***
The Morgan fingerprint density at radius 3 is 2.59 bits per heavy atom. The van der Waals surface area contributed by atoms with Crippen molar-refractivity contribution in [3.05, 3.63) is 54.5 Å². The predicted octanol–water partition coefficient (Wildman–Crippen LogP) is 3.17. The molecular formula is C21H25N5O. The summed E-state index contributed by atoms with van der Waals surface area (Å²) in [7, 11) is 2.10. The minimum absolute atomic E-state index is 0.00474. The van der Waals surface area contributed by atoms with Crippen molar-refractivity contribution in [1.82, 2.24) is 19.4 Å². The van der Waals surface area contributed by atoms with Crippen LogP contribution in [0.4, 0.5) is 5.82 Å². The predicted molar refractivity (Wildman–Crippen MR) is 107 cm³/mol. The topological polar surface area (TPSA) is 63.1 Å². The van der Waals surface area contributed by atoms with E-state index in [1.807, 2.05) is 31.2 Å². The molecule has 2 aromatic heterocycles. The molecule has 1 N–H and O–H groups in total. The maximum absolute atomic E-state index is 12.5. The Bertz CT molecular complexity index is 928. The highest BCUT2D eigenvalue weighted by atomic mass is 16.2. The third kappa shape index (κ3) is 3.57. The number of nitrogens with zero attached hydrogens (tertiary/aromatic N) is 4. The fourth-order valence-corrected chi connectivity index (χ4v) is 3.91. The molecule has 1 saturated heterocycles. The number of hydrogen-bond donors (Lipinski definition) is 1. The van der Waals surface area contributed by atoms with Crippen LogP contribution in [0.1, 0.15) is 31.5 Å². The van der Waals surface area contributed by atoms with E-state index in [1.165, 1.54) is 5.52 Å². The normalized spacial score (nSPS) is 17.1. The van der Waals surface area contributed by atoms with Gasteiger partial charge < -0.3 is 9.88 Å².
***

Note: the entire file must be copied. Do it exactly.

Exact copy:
The Morgan fingerprint density at radius 3 is 2.59 bits per heavy atom. The van der Waals surface area contributed by atoms with Crippen molar-refractivity contribution in [3.05, 3.63) is 54.5 Å². The predicted octanol–water partition coefficient (Wildman–Crippen LogP) is 3.17. The molecular formula is C21H25N5O. The summed E-state index contributed by atoms with van der Waals surface area (Å²) in [7, 11) is 2.10. The minimum absolute atomic E-state index is 0.00474. The van der Waals surface area contributed by atoms with Crippen molar-refractivity contribution in [1.82, 2.24) is 19.4 Å². The van der Waals surface area contributed by atoms with Crippen LogP contribution in [0.4, 0.5) is 5.82 Å². The predicted molar refractivity (Wildman–Crippen MR) is 107 cm³/mol. The topological polar surface area (TPSA) is 63.1 Å². The van der Waals surface area contributed by atoms with E-state index in [1.807, 2.05) is 31.2 Å². The molecule has 2 aromatic heterocycles. The molecule has 1 N–H and O–H groups in total. The maximum absolute atomic E-state index is 12.5. The Bertz CT molecular complexity index is 928. The highest BCUT2D eigenvalue weighted by atomic mass is 16.2. The third kappa shape index (κ3) is 3.57. The number of nitrogens with zero attached hydrogens (tertiary/aromatic N) is 4. The fourth-order valence-corrected chi connectivity index (χ4v) is 3.91. The molecule has 1 saturated heterocycles. The number of hydrogen-bond donors (Lipinski definition) is 1. The van der Waals surface area contributed by atoms with Crippen LogP contribution in [0.1, 0.15) is 31.5 Å². The van der Waals surface area contributed by atoms with E-state index in [1.165, 1.54) is 5.52 Å². The normalized spacial score (nSPS) is 17.1. The van der Waals surface area contributed by atoms with Gasteiger partial charge < -0.3 is 9.88 Å².